Academic journal article Social Work

Harm Reduction: A New Perspective on Substance Abuse Services

Academic journal article Social Work

Harm Reduction: A New Perspective on Substance Abuse Services

Article excerpt

Complete abstinence from nonmedical drugs has been the goal of most substance abuse treatment in the United States. Although nonabstinence-based interventions have existed since the inception of substance abuse treatment, the harm reduction model provides a new perspective on these services. Harm reduction is increasingly used in substance abuse practice. Viewed from the perspective of the stages of change (Prochaska & DiClemente, 1982) model, strict adherence to an abstinence-only perspective is questionable. This issue is critical to all social workers, because individuals with substance abuse issues are encountered in every practice setting. This article outlines the abstinence and harm-reduction perspectives and the stages of change model and discusses how these perspectives can be integrated in social work practice in substance abuse. Examples of how these perspectives inform services provision and a discussion of the fit of harm reduction with social work ethics are also provided.

Abstinence-Only Orientation

Drug policy in the United States is one of general prohibition in a criminal justice framework. Although the federal government did not regulate drug use until passage of the Harrison Act in 1914, abstinence and prohibition of most substance use (with the obvious exception of substances such as alcohol, nicotine, and caffeine), has characterized drug policy for most of this century (Zimring & Hawkins, 1992). Although alcohol remains legal for those over age 21, there are similar "zero-tolerance" mandates for under-age drinking (Office of National Drug Control Policy [ONDCP], 1999). The Drug-Free Schools and Communities Act Amendment of 1989 (P.L. 101-226) requires all elementary and secondary schools and colleges to implement and enforce abstinence-based policies related to substance use by students (U.S. Department of Education, 1999). The Anti-Drug Abuse Act of 1988 (P.L. 100-690) mandates abstinence-based drug policy. Current drug policy is based on section 6201 of this act, which established the goal of a drug-free America and provided congressional requirements to reduce drug abuse and its consequences (ONDCP). This policy states that all nonmedical drug use is illegal, there are fines and imprisonment for substance abuse, and help is only extended to those who have a desire to abstain from all use (Brown, 1995). Although prohibition has been the dominant drug policy for most of this century, the significant rise in the number of people serving time for drug-related offenses, (more than 1,000 percent between 1980 and 1997), did not begin until 1980 (Bureau of Justice Statistics, 1998).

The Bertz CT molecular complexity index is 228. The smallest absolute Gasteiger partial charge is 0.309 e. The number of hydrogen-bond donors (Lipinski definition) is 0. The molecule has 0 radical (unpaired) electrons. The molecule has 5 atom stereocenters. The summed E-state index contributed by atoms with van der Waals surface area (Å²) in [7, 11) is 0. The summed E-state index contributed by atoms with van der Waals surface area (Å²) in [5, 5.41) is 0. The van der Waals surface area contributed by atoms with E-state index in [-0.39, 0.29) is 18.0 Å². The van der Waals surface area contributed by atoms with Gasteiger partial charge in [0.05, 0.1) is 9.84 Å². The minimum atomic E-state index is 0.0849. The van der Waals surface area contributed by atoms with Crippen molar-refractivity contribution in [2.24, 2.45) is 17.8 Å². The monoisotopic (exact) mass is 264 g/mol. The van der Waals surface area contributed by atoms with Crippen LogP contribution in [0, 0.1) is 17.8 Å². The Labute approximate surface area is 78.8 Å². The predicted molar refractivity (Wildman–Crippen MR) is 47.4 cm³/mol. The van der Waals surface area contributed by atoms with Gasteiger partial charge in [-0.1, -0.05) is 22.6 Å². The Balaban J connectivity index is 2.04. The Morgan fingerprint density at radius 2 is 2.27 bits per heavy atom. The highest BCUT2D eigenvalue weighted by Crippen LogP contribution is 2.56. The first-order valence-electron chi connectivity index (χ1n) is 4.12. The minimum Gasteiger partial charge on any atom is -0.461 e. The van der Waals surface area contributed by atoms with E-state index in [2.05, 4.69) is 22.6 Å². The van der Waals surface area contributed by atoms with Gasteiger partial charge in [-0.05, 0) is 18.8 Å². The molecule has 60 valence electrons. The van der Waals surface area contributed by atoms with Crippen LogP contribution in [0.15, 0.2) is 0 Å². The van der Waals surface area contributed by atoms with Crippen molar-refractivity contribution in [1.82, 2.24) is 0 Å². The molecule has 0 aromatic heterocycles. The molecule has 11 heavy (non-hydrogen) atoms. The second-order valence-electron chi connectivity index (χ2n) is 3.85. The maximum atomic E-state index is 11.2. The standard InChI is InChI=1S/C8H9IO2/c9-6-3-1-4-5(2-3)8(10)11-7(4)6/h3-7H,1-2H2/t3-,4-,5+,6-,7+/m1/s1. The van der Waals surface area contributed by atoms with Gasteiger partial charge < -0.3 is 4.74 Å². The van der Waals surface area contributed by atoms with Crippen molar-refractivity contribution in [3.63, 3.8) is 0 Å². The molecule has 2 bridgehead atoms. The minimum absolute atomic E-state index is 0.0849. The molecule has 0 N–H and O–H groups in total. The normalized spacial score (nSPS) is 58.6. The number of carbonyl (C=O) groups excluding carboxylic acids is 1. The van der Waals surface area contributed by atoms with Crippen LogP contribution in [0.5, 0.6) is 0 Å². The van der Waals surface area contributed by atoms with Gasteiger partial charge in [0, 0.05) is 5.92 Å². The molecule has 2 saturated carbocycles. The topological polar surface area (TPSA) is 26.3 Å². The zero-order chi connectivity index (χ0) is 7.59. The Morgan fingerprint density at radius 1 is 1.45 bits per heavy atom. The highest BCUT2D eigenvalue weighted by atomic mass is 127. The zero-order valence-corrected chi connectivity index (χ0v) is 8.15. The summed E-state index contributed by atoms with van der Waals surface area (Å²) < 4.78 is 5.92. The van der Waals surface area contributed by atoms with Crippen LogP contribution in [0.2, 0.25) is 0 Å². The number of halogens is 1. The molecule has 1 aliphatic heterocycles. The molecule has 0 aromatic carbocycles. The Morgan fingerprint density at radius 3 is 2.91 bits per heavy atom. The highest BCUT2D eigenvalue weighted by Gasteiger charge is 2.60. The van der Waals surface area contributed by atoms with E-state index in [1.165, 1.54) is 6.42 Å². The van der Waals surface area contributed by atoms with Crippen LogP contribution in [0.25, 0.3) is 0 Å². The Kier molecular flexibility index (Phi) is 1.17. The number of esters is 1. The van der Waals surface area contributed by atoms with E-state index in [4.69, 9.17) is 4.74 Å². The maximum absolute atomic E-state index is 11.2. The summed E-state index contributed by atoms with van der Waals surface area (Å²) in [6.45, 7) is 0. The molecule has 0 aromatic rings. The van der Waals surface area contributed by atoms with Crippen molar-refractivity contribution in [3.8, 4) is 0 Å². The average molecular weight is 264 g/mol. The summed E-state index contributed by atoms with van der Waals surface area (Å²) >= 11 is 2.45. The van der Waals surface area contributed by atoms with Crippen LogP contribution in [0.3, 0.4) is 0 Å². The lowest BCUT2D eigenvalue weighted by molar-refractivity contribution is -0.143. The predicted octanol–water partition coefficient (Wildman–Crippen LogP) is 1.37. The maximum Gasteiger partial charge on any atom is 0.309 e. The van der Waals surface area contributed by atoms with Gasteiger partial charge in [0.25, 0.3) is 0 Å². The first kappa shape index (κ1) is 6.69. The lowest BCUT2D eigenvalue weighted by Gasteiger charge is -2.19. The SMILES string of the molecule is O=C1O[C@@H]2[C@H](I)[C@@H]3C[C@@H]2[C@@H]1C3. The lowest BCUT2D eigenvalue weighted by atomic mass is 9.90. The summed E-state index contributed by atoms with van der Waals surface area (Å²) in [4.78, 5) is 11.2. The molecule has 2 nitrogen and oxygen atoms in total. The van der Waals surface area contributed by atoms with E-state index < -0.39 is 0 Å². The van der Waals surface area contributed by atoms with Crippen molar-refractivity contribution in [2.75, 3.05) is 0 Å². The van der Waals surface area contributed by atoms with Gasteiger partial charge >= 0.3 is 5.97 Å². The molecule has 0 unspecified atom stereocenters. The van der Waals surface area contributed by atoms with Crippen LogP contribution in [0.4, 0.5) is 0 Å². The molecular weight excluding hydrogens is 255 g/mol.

The Anti-Drug Abuse Act of 1988, which instituted mandatory minimum sentencing, requires that proposals to combat sale and use of illicit drugs by legalization be rejected; and that consideration be given only to proposals to attack directly the supply of and demand for illicit drugs (Zimring & Hawkins, 1992). The second clause often underlies arguments of proponents of abstinence-only programs. Barry McCafferty, director of the Office of the National Drug Control Policy, reported that "at best, harm reduction is a halfway measure, a half-hearted approach that would accept defeat. Increasing help is better than decreasing harm. Pretending that harmful activity will be reduced if we condone it under the law is foolhardy and irresponsible" (McCafferty, 2000).

Implicitly or explicitly, the goal of most substance abuse services is the elimination of nonmedical substance use. A national study of substance abuse treatment centers found that 99 percent reported an abstinence orientation to treatment. In addition, 93 percent of all drug and alcohol treatment centers in the United States base their programs on the 12-step model of treatment (Roman & Blum, 1997). The 12-step model is consistent with current drug policy because it requires a commitment to abstinence on behalf of service users and often relies heavily on confrontation of service users (Miller et al. …

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